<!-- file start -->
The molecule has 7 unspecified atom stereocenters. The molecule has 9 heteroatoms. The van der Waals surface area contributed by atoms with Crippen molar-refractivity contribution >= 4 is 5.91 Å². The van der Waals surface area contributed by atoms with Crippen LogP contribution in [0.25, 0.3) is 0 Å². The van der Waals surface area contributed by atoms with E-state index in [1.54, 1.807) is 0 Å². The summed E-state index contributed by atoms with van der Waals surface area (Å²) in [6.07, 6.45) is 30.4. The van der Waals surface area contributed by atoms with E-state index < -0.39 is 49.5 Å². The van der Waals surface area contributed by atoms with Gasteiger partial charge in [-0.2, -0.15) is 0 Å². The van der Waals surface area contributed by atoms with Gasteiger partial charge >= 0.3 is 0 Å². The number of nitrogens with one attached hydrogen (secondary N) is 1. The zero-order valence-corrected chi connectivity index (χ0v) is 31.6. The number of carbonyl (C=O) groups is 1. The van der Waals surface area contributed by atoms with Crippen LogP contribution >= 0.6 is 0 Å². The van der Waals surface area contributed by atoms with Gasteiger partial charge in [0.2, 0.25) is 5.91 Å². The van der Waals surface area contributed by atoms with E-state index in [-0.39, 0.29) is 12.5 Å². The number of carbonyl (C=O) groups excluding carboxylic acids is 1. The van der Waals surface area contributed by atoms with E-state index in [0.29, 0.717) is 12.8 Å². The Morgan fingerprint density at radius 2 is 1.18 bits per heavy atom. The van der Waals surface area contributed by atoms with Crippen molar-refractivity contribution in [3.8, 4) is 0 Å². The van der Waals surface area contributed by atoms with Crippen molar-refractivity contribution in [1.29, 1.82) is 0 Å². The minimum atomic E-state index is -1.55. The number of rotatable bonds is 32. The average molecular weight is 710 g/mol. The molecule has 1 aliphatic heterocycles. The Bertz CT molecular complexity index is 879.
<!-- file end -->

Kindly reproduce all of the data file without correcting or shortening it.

The molecule has 7 unspecified atom stereocenters. The molecule has 9 heteroatoms. The van der Waals surface area contributed by atoms with Crippen molar-refractivity contribution >= 4 is 5.91 Å². The van der Waals surface area contributed by atoms with Crippen LogP contribution in [0.25, 0.3) is 0 Å². The van der Waals surface area contributed by atoms with E-state index in [1.54, 1.807) is 0 Å². The summed E-state index contributed by atoms with van der Waals surface area (Å²) in [6.07, 6.45) is 30.4. The van der Waals surface area contributed by atoms with E-state index < -0.39 is 49.5 Å². The van der Waals surface area contributed by atoms with Gasteiger partial charge in [-0.2, -0.15) is 0 Å². The van der Waals surface area contributed by atoms with Gasteiger partial charge >= 0.3 is 0 Å². The number of nitrogens with one attached hydrogen (secondary N) is 1. The zero-order valence-corrected chi connectivity index (χ0v) is 31.6. The number of carbonyl (C=O) groups is 1. The van der Waals surface area contributed by atoms with Crippen LogP contribution >= 0.6 is 0 Å². The van der Waals surface area contributed by atoms with Gasteiger partial charge in [0.2, 0.25) is 5.91 Å². The van der Waals surface area contributed by atoms with E-state index in [-0.39, 0.29) is 12.5 Å². The number of carbonyl (C=O) groups excluding carboxylic acids is 1. The van der Waals surface area contributed by atoms with E-state index in [0.29, 0.717) is 12.8 Å². The Morgan fingerprint density at radius 2 is 1.18 bits per heavy atom. The van der Waals surface area contributed by atoms with Crippen molar-refractivity contribution in [3.8, 4) is 0 Å². The van der Waals surface area contributed by atoms with Crippen molar-refractivity contribution in [1.29, 1.82) is 0 Å². The minimum atomic E-state index is -1.55. The number of rotatable bonds is 32. The average molecular weight is 710 g/mol. The molecule has 1 aliphatic heterocycles. The Bertz CT molecular complexity index is 879.